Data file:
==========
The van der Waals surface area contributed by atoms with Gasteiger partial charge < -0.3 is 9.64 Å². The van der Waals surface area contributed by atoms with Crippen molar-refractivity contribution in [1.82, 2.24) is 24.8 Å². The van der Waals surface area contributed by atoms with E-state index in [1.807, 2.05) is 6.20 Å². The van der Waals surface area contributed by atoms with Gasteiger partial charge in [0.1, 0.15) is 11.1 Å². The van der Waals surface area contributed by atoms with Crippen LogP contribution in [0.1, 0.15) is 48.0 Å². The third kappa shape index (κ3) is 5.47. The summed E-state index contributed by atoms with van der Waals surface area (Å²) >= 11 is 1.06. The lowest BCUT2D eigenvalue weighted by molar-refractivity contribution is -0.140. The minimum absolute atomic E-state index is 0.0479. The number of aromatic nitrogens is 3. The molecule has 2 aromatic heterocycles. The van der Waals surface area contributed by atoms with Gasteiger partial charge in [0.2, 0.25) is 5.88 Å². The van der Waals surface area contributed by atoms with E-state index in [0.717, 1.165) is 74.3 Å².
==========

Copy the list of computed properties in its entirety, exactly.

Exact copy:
The van der Waals surface area contributed by atoms with Gasteiger partial charge < -0.3 is 9.64 Å². The van der Waals surface area contributed by atoms with Crippen molar-refractivity contribution in [1.82, 2.24) is 24.8 Å². The van der Waals surface area contributed by atoms with E-state index in [1.807, 2.05) is 6.20 Å². The van der Waals surface area contributed by atoms with Gasteiger partial charge in [0.1, 0.15) is 11.1 Å². The van der Waals surface area contributed by atoms with Crippen LogP contribution in [0.1, 0.15) is 48.0 Å². The third kappa shape index (κ3) is 5.47. The summed E-state index contributed by atoms with van der Waals surface area (Å²) >= 11 is 1.06. The lowest BCUT2D eigenvalue weighted by molar-refractivity contribution is -0.140. The minimum absolute atomic E-state index is 0.0479. The number of aromatic nitrogens is 3. The molecule has 2 aromatic heterocycles. The van der Waals surface area contributed by atoms with Gasteiger partial charge in [0.2, 0.25) is 5.88 Å². The van der Waals surface area contributed by atoms with E-state index in [0.717, 1.165) is 74.3 Å².